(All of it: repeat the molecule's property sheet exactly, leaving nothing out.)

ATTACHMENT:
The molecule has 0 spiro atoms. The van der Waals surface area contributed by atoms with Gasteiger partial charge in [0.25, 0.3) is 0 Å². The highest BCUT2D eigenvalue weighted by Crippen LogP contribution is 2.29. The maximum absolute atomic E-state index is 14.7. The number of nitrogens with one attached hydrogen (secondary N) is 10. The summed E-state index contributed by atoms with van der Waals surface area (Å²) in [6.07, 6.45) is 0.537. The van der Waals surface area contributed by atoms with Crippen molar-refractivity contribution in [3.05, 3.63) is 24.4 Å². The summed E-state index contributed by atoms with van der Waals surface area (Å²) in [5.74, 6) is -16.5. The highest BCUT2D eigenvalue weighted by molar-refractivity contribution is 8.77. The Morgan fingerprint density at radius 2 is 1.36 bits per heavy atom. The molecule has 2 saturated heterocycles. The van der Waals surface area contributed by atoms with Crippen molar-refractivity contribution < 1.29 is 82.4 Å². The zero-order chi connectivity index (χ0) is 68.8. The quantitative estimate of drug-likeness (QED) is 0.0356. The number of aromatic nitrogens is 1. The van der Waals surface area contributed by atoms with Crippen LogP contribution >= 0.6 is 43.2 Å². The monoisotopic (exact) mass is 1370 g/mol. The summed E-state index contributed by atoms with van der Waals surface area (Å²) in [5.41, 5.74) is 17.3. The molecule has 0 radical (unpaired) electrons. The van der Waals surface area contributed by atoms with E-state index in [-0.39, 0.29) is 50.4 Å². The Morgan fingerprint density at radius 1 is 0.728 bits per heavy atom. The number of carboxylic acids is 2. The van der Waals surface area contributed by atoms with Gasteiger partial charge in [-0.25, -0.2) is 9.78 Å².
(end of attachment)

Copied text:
The molecule has 0 spiro atoms. The van der Waals surface area contributed by atoms with Gasteiger partial charge in [0.25, 0.3) is 0 Å². The highest BCUT2D eigenvalue weighted by Crippen LogP contribution is 2.29. The maximum absolute atomic E-state index is 14.7. The number of nitrogens with one attached hydrogen (secondary N) is 10. The summed E-state index contributed by atoms with van der Waals surface area (Å²) in [6.07, 6.45) is 0.537. The van der Waals surface area contributed by atoms with Crippen molar-refractivity contribution in [3.05, 3.63) is 24.4 Å². The summed E-state index contributed by atoms with van der Waals surface area (Å²) in [5.74, 6) is -16.5. The highest BCUT2D eigenvalue weighted by molar-refractivity contribution is 8.77. The Morgan fingerprint density at radius 2 is 1.36 bits per heavy atom. The molecule has 2 saturated heterocycles. The van der Waals surface area contributed by atoms with Crippen molar-refractivity contribution < 1.29 is 82.4 Å². The zero-order chi connectivity index (χ0) is 68.8. The quantitative estimate of drug-likeness (QED) is 0.0356. The number of aromatic nitrogens is 1. The van der Waals surface area contributed by atoms with Crippen LogP contribution >= 0.6 is 43.2 Å². The monoisotopic (exact) mass is 1370 g/mol. The summed E-state index contributed by atoms with van der Waals surface area (Å²) in [5.41, 5.74) is 17.3. The molecule has 0 radical (unpaired) electrons. The van der Waals surface area contributed by atoms with E-state index in [-0.39, 0.29) is 50.4 Å². The Morgan fingerprint density at radius 1 is 0.728 bits per heavy atom. The number of carboxylic acids is 2. The van der Waals surface area contributed by atoms with Gasteiger partial charge in [-0.25, -0.2) is 9.78 Å².